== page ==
To date, the most famous photograph of "Champ" is a 1977 image taken by Bristol, Vt., resident Sandra Mansi and published in Time magazine and The New York Times.
The daughter of a Vermont fisherman, Mansi, now 66, said she grew up hearing the stories of the lake monster but "didn't believe it anymore than I did the tooth fairy."
But while picnicking with her family one afternoon on the shores of Lake Champlain, Mansi and her family saw what they thought was a head and neck emerge from the water.
"I'm turned around and I'm looking at it and my knees gave out," she said. "At this point, the rationalization in my mind is that it's Champ."
Although Mansi didn't see the creature swimming, she said the subject in Olsen's video appears to have a similarly shaped head. The neck, however, seems longer than the one from her memory.
She has never spoken with Olsen but said, "I would love to welcome him to the club. It's a very small, exclusive club.
"For 30 years, I've been telling people that the lake holds a gift," she said. "It's just more proof that there is something there and we need to preserve the lake."
But area biologists aren't convinced the creature in the video is anything more exotic than the local wildlife.
"My guess is that it's a decent-sized animal, probably a deer or moose," said Professor Charles Kilpatrick, a biologist at the University of Vermont.
From watching the video, he guessed that a tired mammal was struggling to get its head out of the water.
Ben Radford, managing editor of the magazine The Skeptical Inquirer and co-author of "Lake Monster Mysteries," has investigated claims of lake monsters across the world and is convinced that the video shows nothing more than an elk or deer in the water.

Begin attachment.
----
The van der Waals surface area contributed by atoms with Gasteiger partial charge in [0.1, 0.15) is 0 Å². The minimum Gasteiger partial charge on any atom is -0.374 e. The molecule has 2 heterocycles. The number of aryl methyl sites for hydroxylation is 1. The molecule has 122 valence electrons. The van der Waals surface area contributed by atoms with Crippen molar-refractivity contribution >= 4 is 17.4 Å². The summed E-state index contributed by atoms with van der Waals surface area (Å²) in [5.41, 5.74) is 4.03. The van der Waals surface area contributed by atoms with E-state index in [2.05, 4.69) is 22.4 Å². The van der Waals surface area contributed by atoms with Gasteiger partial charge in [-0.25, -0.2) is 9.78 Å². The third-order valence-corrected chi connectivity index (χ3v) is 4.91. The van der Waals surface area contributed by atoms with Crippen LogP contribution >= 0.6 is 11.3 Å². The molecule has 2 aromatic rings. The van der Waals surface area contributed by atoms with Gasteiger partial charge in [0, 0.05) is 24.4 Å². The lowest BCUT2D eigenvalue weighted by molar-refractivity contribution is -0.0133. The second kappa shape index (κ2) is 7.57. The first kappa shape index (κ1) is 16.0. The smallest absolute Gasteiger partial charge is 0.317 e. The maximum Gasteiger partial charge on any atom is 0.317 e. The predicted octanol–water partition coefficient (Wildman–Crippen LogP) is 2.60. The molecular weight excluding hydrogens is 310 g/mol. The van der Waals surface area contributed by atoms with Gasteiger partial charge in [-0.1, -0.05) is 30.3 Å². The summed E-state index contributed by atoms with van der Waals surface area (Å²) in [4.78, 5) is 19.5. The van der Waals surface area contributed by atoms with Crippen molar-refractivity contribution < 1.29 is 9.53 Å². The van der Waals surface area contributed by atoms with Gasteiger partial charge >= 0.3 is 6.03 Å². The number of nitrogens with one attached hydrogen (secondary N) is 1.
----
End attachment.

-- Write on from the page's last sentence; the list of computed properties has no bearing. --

It's ignorance, not evidence, that continues to fuel the myth of lake monsters, he said. Just as unknown creatures on land become "Bigfoot," and unidentified objects in the sky become UFOs, mysterious characters in the water become lake monsters.
"It shouldn't be surprising that people are still seeing things in the lake," Radford said. "It requires little or nothing -- anytime anyone sees anything that they can't identify on the lake, it becomes Champ."
In previous investigations of sightings on Lake Champlain, he said, floating logs, waves and other animals have been revealed as "Champ."
"There's no hard evidence," he said. "No teeth, bones, skeletons, or dead ones that wash up. At some point you ask, Why is that?'"
And, he added, it's not like there can just be one. A whole breeding population of Champs would have to exist.
But despite the dearth of evidence, the myth of the Lake Champlain monster persists. The creature has even become something of a local mascot, appearing on endless tourist T-shirts and with a minor league baseball team named for it.
"They make a lot of money on their Champ T-shirts, Champ boards and sandwiches," Radford said. "Not that there's anything wrong with that but there's definitely an incentive to keeping the idea alive."
But it's not just economics that drives the legend of the lake monster.
In 1982, the Vermont House of Representatives went so far as to pass a resolution protecting Champ "from any willful act resulting in death, injury or harassment." The New York State Assembly has adopted a similar measure.